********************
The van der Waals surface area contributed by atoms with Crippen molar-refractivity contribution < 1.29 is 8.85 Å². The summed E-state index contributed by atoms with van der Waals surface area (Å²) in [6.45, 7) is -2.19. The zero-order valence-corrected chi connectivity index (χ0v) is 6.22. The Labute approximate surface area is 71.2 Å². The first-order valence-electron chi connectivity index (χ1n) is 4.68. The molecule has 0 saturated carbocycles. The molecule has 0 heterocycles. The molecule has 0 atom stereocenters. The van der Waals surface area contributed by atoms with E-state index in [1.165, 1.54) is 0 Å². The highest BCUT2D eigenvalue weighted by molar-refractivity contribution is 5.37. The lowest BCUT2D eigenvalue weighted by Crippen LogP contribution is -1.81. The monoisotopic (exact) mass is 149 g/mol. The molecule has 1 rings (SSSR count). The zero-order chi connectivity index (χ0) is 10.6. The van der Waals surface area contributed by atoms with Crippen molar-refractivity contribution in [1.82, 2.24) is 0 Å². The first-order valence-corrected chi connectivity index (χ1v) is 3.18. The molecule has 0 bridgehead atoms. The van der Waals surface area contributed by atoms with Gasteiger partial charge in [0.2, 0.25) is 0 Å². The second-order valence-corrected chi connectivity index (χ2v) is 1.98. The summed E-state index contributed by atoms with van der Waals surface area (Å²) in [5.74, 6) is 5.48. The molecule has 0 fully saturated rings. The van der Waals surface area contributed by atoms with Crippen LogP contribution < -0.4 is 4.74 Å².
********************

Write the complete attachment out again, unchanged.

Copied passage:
The van der Waals surface area contributed by atoms with Crippen molar-refractivity contribution < 1.29 is 8.85 Å². The summed E-state index contributed by atoms with van der Waals surface area (Å²) in [6.45, 7) is -2.19. The zero-order valence-corrected chi connectivity index (χ0v) is 6.22. The Labute approximate surface area is 71.2 Å². The first-order valence-electron chi connectivity index (χ1n) is 4.68. The molecule has 0 saturated carbocycles. The molecule has 0 heterocycles. The molecule has 0 atom stereocenters. The van der Waals surface area contributed by atoms with E-state index in [1.165, 1.54) is 0 Å². The highest BCUT2D eigenvalue weighted by molar-refractivity contribution is 5.37. The lowest BCUT2D eigenvalue weighted by Crippen LogP contribution is -1.81. The monoisotopic (exact) mass is 149 g/mol. The molecule has 1 rings (SSSR count). The zero-order chi connectivity index (χ0) is 10.6. The van der Waals surface area contributed by atoms with Crippen molar-refractivity contribution in [1.82, 2.24) is 0 Å². The first-order valence-corrected chi connectivity index (χ1v) is 3.18. The molecule has 0 bridgehead atoms. The van der Waals surface area contributed by atoms with Gasteiger partial charge in [0.2, 0.25) is 0 Å². The second-order valence-corrected chi connectivity index (χ2v) is 1.98. The summed E-state index contributed by atoms with van der Waals surface area (Å²) in [5.74, 6) is 5.48. The molecule has 0 fully saturated rings. The van der Waals surface area contributed by atoms with Crippen LogP contribution < -0.4 is 4.74 Å².